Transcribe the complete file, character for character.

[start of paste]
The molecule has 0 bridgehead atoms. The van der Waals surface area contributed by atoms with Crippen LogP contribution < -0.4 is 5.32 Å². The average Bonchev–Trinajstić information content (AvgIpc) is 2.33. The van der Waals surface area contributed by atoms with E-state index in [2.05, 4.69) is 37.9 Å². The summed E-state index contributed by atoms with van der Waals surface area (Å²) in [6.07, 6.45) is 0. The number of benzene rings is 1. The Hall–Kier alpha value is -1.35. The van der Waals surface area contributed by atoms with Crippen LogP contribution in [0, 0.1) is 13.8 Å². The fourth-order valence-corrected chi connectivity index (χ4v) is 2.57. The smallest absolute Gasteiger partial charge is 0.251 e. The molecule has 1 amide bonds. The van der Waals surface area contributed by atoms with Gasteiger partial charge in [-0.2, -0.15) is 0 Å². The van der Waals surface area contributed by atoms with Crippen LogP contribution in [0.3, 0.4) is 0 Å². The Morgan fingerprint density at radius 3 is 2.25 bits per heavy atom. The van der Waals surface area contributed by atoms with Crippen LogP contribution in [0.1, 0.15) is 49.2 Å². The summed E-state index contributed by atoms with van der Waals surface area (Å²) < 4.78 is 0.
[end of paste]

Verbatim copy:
The molecule has 0 bridgehead atoms. The van der Waals surface area contributed by atoms with Crippen LogP contribution < -0.4 is 5.32 Å². The average Bonchev–Trinajstić information content (AvgIpc) is 2.33. The van der Waals surface area contributed by atoms with E-state index in [2.05, 4.69) is 37.9 Å². The summed E-state index contributed by atoms with van der Waals surface area (Å²) in [6.07, 6.45) is 0. The number of benzene rings is 1. The Hall–Kier alpha value is -1.35. The van der Waals surface area contributed by atoms with Crippen LogP contribution in [0, 0.1) is 13.8 Å². The fourth-order valence-corrected chi connectivity index (χ4v) is 2.57. The smallest absolute Gasteiger partial charge is 0.251 e. The molecule has 1 amide bonds. The van der Waals surface area contributed by atoms with Gasteiger partial charge in [-0.2, -0.15) is 0 Å². The van der Waals surface area contributed by atoms with Crippen LogP contribution in [0.3, 0.4) is 0 Å². The Morgan fingerprint density at radius 3 is 2.25 bits per heavy atom. The van der Waals surface area contributed by atoms with Crippen LogP contribution in [0.1, 0.15) is 49.2 Å². The summed E-state index contributed by atoms with van der Waals surface area (Å²) < 4.78 is 0.